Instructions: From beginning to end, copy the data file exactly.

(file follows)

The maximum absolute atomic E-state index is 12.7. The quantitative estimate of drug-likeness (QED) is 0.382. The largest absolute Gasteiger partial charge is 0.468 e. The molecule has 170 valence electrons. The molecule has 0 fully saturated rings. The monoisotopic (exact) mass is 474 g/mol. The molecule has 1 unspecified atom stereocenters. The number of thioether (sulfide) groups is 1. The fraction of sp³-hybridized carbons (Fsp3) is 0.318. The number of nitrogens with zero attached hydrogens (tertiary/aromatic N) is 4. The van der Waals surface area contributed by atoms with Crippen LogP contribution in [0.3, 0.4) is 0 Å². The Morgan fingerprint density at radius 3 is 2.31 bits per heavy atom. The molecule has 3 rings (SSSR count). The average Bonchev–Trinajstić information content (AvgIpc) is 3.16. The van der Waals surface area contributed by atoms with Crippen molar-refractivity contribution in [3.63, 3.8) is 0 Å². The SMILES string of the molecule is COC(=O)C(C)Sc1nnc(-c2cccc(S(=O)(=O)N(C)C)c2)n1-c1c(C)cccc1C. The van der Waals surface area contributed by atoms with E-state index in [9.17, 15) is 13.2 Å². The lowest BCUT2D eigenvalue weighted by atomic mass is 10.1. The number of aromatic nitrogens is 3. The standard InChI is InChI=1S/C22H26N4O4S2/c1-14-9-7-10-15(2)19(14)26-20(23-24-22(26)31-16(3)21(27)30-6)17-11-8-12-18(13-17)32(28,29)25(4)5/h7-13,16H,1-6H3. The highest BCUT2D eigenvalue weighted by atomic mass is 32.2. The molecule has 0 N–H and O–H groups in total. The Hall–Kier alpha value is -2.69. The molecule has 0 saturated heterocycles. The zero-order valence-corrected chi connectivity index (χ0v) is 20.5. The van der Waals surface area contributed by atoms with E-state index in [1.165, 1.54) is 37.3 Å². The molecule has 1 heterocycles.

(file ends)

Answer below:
The maximum absolute atomic E-state index is 12.7. The quantitative estimate of drug-likeness (QED) is 0.382. The largest absolute Gasteiger partial charge is 0.468 e. The molecule has 170 valence electrons. The molecule has 0 fully saturated rings. The monoisotopic (exact) mass is 474 g/mol. The molecule has 1 unspecified atom stereocenters. The number of thioether (sulfide) groups is 1. The fraction of sp³-hybridized carbons (Fsp3) is 0.318. The number of nitrogens with zero attached hydrogens (tertiary/aromatic N) is 4. The van der Waals surface area contributed by atoms with Crippen LogP contribution in [0.3, 0.4) is 0 Å². The Morgan fingerprint density at radius 3 is 2.31 bits per heavy atom. The molecule has 3 rings (SSSR count). The average Bonchev–Trinajstić information content (AvgIpc) is 3.16. The van der Waals surface area contributed by atoms with Crippen molar-refractivity contribution in [3.63, 3.8) is 0 Å². The SMILES string of the molecule is COC(=O)C(C)Sc1nnc(-c2cccc(S(=O)(=O)N(C)C)c2)n1-c1c(C)cccc1C. The van der Waals surface area contributed by atoms with E-state index in [9.17, 15) is 13.2 Å². The lowest BCUT2D eigenvalue weighted by atomic mass is 10.1. The number of aromatic nitrogens is 3. The standard InChI is InChI=1S/C22H26N4O4S2/c1-14-9-7-10-15(2)19(14)26-20(23-24-22(26)31-16(3)21(27)30-6)17-11-8-12-18(13-17)32(28,29)25(4)5/h7-13,16H,1-6H3. The highest BCUT2D eigenvalue weighted by atomic mass is 32.2. The molecule has 0 N–H and O–H groups in total. The Hall–Kier alpha value is -2.69. The molecule has 0 saturated heterocycles. The zero-order valence-corrected chi connectivity index (χ0v) is 20.5. The van der Waals surface area contributed by atoms with E-state index in [1.165, 1.54) is 37.3 Å². The molecule has 1 heterocycles.